We’re not just talking aerobic exercise such as cycling, running or walking, but resistance workouts, too. Because if you’ve got some stairs nearby, you can create a regimen that rolls three workouts in one: cardio, strength and plyometric movements such as leaps, jumps and bounds. Using stadium bleachers, the entry staircase at your local school, or steps in parks, playgrounds and nature preserves, you can get an outdoor workout that improves heart and lung functioning, builds muscular strength and endurance and does so safely within social distancing guidelines — and all free.
That’s what sold Christina Delzenero, 41, of Erie, Colo., on stairs training. “I’m a trail hiker, but with little social distancing on the trails I use, I needed an alternative workout that challenged me yet could be done safely,” she says.
Her trainer, Jim Bathurst, strength coach and head of fitness of the online coaching program Nerd Fitness, is an advocate for underused training methods in the age of covid-19. “When we can’t control our environment, but we are flexible with new ways to exercise, we are better able to stick to a workout regimen and ultimately to maintaining a healthy lifestyle,” he says. “Outdoor stair workouts address this situation perfectly.”
Especially if your preference is cardio. That’s because stairs offer so many options to kick your cardio to the next level of performance. “One of the immediate aerobic benefits of stair climbing is it gets your heart rate up quicker than running, jogging or walking,” says Ajay Rampersad, professor of exercise physiology at Humber College in Toronto and founder of the health promotion website MyWellnessSchool.com.
“Since you’re moving against gravity during stair climbing, your heart rate increases, which means your heart is working more efficiently to pump oxygen and blood to the muscles,” he adds. “And being on an incline, stairs engage hip muscles more than workouts performed on a flat surface.” This is especially important these days, when staying indoors means we are sitting more and using our hips less.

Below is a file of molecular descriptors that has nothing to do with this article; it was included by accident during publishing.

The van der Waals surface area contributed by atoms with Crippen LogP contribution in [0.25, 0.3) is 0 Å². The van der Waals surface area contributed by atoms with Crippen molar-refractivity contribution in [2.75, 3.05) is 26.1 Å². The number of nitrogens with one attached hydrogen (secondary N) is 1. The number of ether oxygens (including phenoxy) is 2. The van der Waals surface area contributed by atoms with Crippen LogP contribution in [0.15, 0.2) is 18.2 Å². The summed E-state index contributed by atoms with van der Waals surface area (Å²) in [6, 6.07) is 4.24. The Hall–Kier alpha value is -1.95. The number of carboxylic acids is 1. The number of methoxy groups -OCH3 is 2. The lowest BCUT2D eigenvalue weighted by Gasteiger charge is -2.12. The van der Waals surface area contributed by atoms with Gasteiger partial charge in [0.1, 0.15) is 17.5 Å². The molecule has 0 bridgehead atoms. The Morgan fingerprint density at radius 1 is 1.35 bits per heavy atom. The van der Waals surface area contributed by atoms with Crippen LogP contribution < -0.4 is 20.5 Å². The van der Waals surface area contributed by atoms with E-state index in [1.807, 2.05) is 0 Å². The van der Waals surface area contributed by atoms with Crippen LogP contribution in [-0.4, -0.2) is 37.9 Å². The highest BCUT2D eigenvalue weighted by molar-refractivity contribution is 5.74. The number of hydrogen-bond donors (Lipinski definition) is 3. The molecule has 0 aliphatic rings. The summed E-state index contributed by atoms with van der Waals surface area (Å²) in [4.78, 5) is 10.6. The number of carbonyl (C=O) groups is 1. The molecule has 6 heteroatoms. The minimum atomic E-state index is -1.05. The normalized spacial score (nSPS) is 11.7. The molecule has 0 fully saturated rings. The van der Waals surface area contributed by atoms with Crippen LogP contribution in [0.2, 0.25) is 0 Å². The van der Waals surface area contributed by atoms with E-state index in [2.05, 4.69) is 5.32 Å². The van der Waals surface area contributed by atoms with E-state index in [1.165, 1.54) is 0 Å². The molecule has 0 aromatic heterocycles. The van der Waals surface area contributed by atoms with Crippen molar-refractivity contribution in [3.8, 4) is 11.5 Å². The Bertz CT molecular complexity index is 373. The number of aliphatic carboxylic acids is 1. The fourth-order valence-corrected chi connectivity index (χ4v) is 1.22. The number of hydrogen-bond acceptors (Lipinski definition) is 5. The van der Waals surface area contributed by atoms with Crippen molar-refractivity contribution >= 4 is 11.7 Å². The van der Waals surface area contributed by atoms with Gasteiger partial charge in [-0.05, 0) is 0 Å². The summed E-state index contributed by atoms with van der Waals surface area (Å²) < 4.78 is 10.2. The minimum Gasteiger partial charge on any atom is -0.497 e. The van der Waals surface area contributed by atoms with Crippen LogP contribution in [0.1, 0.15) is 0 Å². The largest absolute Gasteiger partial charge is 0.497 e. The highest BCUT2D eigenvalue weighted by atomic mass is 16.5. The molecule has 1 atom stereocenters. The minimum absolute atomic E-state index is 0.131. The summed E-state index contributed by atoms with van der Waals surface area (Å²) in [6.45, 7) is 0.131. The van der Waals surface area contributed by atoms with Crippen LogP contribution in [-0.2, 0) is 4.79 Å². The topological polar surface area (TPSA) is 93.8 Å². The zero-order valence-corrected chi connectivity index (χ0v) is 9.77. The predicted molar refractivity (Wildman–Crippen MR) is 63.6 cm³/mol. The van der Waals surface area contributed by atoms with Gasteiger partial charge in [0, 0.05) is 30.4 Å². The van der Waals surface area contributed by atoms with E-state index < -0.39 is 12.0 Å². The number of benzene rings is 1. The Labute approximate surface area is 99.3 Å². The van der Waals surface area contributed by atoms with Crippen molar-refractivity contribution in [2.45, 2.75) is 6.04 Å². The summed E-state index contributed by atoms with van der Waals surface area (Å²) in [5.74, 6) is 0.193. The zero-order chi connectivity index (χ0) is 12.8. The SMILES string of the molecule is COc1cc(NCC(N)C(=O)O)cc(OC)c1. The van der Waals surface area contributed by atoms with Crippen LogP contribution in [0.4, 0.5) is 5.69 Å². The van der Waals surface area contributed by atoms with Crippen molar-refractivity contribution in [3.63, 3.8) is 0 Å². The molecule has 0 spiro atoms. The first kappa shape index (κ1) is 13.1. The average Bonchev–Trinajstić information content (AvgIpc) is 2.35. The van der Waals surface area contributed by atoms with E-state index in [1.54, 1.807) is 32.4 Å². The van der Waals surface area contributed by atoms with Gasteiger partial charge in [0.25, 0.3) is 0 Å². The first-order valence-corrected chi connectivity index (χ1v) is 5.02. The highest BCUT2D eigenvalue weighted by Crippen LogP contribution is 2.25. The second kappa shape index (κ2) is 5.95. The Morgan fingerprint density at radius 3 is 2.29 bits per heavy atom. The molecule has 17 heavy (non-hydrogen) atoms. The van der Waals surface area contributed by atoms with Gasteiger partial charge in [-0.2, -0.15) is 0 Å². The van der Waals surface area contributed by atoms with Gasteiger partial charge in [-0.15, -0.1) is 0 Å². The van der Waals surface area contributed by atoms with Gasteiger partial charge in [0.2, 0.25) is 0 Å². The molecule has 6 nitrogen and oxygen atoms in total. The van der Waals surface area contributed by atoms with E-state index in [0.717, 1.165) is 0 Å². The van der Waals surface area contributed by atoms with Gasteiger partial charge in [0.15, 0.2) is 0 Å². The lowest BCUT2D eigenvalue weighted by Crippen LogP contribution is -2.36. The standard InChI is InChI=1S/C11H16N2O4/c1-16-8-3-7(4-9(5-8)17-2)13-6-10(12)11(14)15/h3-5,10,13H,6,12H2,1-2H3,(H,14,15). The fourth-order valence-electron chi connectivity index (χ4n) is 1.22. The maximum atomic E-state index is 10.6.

From a pandemic perspective, stair workouts provide another carry-over benefit, too. “Stair climbing is very functional and translates well to our day-to-day life,” says Dixie Stanforth, associate professor of instruction in the Department of Kinesiology and Health Education at the University of Texas at Austin. “Compared to an elliptical or even stair machine, a stair workout mimics the biomechanics of what we do every time we take the steps,” she says. With elevators being a potential risk factor in the spread of the coronavirus, stair workouts are a great training tool for developing the muscular strength and endurance to handle multiple staircases as a potential alternative to elevator use.
Stair workouts are ideal for the time-crunched athlete, as well. Tim Hughes, certified strength and conditioning coach and owner of Hughes Health and Wellness in Toronto, prefers stair workouts to strenuous distance runs. “Compared to running long distance, stair climbing counters the pull of gravity, forcing me to work harder and burn more calories in a shorter amount of time,” he says.
And you don’t have to be a top-tier athlete to reap the benefits of working the stairs. “Stair workouts can accommodate people of all ability levels from beginner to advanced,” says Bathurst.